BROWNE, Gordon Davies
In partnership with two other prominent Sydney merchants, Thomas Raine and David Ramsay, Browne owned the Horeke timber and shipbuilding yard where Enterprise, New Zealander, and Sir George Murray were built by David Clark between 1826 and 1830, and where for a time Browne himself managed the timber side of the business.
After the bankruptcy of the firm in 1830 Browne recommenced timber operations at Mahurangi in 1832 either in partnership with Ranulph Dacre or on his account, moving, in 1835 or 1836, to Mercury Bay, where a stone wharf and New Zealand's first water-powered sawmill were erected in 1838. S. McD. Martin wrote that Browne was “in a great measure entitled to the credit of having established the timber trade in New Zealand”. But difficulties in fulfilling his contracts – spars for the navy and sawn timber for the Sydney market – drove him further and further into debt. He became a prey to religious melancholia and was placed in the care of a Mrs Swayne at the Bay of Islands, where he died either in late 1841 or early 1842.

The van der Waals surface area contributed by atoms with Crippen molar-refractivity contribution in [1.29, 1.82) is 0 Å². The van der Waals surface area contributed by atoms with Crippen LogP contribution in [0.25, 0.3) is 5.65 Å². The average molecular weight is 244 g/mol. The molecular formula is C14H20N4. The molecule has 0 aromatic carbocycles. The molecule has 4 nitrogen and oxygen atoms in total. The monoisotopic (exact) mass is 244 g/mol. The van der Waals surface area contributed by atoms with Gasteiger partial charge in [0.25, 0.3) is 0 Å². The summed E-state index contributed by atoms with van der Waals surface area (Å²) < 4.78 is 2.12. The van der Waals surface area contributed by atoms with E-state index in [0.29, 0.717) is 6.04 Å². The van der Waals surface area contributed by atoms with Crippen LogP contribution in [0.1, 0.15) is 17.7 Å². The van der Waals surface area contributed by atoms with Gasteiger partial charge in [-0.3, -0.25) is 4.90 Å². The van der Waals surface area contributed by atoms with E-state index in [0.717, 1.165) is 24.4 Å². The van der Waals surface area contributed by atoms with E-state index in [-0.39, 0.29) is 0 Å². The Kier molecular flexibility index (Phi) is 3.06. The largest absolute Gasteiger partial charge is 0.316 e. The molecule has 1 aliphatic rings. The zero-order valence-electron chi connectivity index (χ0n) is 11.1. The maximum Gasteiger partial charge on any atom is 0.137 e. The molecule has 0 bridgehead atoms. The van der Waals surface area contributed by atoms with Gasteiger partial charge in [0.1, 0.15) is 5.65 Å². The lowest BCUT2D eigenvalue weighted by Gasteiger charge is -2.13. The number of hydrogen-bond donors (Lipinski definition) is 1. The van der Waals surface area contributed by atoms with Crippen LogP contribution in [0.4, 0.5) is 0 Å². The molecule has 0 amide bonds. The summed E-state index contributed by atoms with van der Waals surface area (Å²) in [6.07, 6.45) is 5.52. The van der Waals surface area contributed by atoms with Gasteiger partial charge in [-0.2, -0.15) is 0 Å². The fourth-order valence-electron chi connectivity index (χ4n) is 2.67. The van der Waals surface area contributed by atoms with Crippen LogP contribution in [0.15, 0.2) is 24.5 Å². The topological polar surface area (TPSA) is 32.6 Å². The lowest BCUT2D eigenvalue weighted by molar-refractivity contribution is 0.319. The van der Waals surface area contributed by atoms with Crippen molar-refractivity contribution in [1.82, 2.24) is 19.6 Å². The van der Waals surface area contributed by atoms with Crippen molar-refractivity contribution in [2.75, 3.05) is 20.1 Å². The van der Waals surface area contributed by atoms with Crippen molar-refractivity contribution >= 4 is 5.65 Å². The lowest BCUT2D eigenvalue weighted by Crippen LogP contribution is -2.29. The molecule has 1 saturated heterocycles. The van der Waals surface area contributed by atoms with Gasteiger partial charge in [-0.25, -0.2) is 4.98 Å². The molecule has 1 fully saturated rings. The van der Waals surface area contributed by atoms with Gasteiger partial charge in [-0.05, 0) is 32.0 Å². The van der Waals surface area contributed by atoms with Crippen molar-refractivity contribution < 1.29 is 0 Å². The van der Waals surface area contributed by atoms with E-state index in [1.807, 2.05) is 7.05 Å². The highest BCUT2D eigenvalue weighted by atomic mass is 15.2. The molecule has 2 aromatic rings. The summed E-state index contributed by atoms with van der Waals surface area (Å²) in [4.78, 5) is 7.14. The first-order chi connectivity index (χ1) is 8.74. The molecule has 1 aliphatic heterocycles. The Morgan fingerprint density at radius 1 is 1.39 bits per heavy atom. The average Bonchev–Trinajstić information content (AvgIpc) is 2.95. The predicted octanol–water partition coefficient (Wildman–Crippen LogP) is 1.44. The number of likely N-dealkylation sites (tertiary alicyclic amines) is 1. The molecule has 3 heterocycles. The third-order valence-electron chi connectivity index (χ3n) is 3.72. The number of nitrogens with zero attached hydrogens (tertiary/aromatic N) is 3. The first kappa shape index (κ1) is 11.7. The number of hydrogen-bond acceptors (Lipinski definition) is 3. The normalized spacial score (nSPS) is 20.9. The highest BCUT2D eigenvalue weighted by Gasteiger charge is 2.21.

by Ruth Miriam Ross, School Teacher and Authoress, North Auckland.
- O.L.C. files (MSS) National Archives
- The Old Whaling Days, McNab, R. (1913)
- New Zealand, Martin, S. McD. (1845)
- Historical Records of Australia, Watson, F. (1914–25).